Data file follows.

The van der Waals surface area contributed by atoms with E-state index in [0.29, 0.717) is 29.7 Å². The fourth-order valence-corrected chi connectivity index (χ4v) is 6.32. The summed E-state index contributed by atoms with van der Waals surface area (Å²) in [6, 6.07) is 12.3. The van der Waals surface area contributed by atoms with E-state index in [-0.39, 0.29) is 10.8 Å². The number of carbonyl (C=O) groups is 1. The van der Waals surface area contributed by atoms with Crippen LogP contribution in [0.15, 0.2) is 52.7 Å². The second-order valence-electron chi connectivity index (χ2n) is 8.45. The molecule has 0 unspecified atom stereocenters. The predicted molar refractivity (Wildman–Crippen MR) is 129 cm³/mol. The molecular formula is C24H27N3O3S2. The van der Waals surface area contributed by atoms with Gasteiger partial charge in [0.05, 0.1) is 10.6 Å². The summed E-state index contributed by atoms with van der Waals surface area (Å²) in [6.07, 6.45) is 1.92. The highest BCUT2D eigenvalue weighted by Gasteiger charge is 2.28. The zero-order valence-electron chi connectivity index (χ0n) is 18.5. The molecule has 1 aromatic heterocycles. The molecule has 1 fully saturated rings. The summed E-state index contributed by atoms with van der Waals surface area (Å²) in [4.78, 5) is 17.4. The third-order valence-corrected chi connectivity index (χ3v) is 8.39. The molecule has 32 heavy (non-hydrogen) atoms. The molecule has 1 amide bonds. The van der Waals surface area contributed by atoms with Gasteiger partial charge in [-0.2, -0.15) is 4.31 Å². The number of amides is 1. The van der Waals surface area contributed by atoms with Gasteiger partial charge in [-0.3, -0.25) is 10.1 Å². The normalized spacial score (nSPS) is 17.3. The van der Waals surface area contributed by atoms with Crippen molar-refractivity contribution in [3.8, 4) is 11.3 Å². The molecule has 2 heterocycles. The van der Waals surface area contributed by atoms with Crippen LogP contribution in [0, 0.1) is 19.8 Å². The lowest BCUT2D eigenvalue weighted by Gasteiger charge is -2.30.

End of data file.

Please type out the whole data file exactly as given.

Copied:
The van der Waals surface area contributed by atoms with E-state index in [0.29, 0.717) is 29.7 Å². The fourth-order valence-corrected chi connectivity index (χ4v) is 6.32. The summed E-state index contributed by atoms with van der Waals surface area (Å²) in [6, 6.07) is 12.3. The van der Waals surface area contributed by atoms with E-state index in [-0.39, 0.29) is 10.8 Å². The number of carbonyl (C=O) groups is 1. The van der Waals surface area contributed by atoms with Crippen LogP contribution in [0.15, 0.2) is 52.7 Å². The second-order valence-electron chi connectivity index (χ2n) is 8.45. The molecule has 0 unspecified atom stereocenters. The predicted molar refractivity (Wildman–Crippen MR) is 129 cm³/mol. The molecular formula is C24H27N3O3S2. The van der Waals surface area contributed by atoms with Gasteiger partial charge in [0.05, 0.1) is 10.6 Å². The summed E-state index contributed by atoms with van der Waals surface area (Å²) in [6.07, 6.45) is 1.92. The highest BCUT2D eigenvalue weighted by Gasteiger charge is 2.28. The zero-order valence-electron chi connectivity index (χ0n) is 18.5. The molecule has 1 aromatic heterocycles. The molecule has 1 fully saturated rings. The summed E-state index contributed by atoms with van der Waals surface area (Å²) in [4.78, 5) is 17.4. The third-order valence-corrected chi connectivity index (χ3v) is 8.39. The molecule has 32 heavy (non-hydrogen) atoms. The molecule has 1 amide bonds. The van der Waals surface area contributed by atoms with Gasteiger partial charge in [-0.2, -0.15) is 4.31 Å². The number of amides is 1. The van der Waals surface area contributed by atoms with Gasteiger partial charge in [-0.3, -0.25) is 10.1 Å². The normalized spacial score (nSPS) is 17.3. The van der Waals surface area contributed by atoms with Crippen molar-refractivity contribution in [3.8, 4) is 11.3 Å². The molecule has 2 heterocycles. The van der Waals surface area contributed by atoms with Crippen LogP contribution in [0, 0.1) is 19.8 Å². The lowest BCUT2D eigenvalue weighted by Gasteiger charge is -2.30.